Sunday Thoughts: 17/01/10

Those of you that have been reading my Sunday rants for the year or so we’ve been doing Sunday Thoughts will be well aware that I have a huge interest in older games.  It’s not that I don’t like the whizz-bang of HD gaming, because I do (and it gives us all something to write about every day) but when my head’s not in the mood for the current generation I’m more than happy to fire up the Spectrum (or, of course, an emulator) and spend a completely happy couple of hours with eight colours, two dimensions and one channel of sound.

Why?  It’s not just strictly rose-tinted glasses and wishing I was six again, it’s actually mainly that games back then were simpler, with a more focused attitude and seemingly every big game did something revolutionary, whether it was the birth of isometric visuals with Ant Attack, the double jump of Mario, or the ability to race your mates in another room with Microprose Grand Prix or Stunt Car Simulator.  Naturally, I’m well aware that not every game can innovate, but just now I can’t help shake the feeling that most games are happy enough to just copy.

But that’s for another day, and I have enough feelings on that subject to fill up many a Sunday Thoughts.  What I want from a game when I switch it on, and what appears to be mostly lacking these days in the current AAA big blockbusting line-up of the chart-topping titles is the requirement for the player to think for themselves.  Call of Duty: Modern Warfare 2 actively invites you to disengage your brain completely during its single player rush, for example, because its ridiculous pacing requires a movie-like structure that would be ruined if you had to stop for second.

I can concede that much of my feelings on this matter comes from me having grown up with text-only adventure games and games with basic graphics, of course, and a gamer born in the last 20 years or so will no doubt scoff at what I’m saying, but games today, in the most part, don’t seem to let gamers use their own imagination and instead ensure that every last detail is pushed right into our faces.  There are exceptions: Katamari Forever rarely completes the picture visually, for example, but 99% of games feel the need to remove the need for the individual to think for themselves.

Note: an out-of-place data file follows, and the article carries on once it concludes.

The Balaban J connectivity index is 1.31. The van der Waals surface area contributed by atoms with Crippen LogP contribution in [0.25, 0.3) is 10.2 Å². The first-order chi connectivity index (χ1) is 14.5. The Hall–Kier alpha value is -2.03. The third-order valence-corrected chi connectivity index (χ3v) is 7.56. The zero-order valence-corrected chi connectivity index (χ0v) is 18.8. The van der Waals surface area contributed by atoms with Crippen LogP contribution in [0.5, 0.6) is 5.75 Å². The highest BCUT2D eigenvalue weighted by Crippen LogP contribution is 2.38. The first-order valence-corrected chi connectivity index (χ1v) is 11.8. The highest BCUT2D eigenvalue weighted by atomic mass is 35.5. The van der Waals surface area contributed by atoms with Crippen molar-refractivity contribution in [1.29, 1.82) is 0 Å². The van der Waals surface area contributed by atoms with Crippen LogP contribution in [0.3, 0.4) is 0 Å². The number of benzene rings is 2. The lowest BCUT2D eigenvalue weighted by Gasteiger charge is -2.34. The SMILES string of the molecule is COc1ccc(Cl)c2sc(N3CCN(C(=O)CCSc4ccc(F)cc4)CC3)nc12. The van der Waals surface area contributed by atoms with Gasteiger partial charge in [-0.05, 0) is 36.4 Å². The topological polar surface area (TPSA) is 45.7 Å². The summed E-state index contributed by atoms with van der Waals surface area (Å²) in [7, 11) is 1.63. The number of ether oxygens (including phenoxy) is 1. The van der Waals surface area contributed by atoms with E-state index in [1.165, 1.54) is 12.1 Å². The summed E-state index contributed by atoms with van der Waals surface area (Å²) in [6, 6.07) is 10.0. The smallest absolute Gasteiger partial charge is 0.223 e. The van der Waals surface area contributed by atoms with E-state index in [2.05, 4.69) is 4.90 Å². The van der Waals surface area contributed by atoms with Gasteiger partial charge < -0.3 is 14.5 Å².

It’s the nature of the beast, of course, and with big budgets come big expectations and the requirement for screenshots to impress immediately and trailers to precisely portray the game as an aesthetic masterpiece.  But this doesn’t always have to be the way: take Scribblenauts – a recent DS game that completely left the player to their own devices.  There were levels, and puzzles, but chances are no two players would ever use exactly the same methods to get through the game because doing so required what most games rarely do: your imagination.

Challenged with an end result but letting the gamer loose with a keyboard that would produce whatever you typed meant almost infinite possibilities – would you use a ladder to climb a tree to get an orange, or would you draw a stone and throw it at the tree to dislodge it?  Or get a skateboard and a ramp, or a rope, or a big lorry to jump off?  Sure, it’s a different notion when the game engine can draw everything you need but you do still need to think for yourself rather than the game’s developers having already laid out a specific linear path.

There’s two issues here: one is that developers (and their publishers) want every last frame of a game to be beautiful and complete, and the second is that to do so requires the player to switch off and just crash through the game like a bull in a china shop.  Seldom are you expected to stop and think, and even less common are you asked to complete the dots and use your imagination.   Naturally, we’re never going to get the same game designs filling the shelves as we did in the early 80’s, but it would be nice, every once in a while, to be asked to engage my brain when playing a game.

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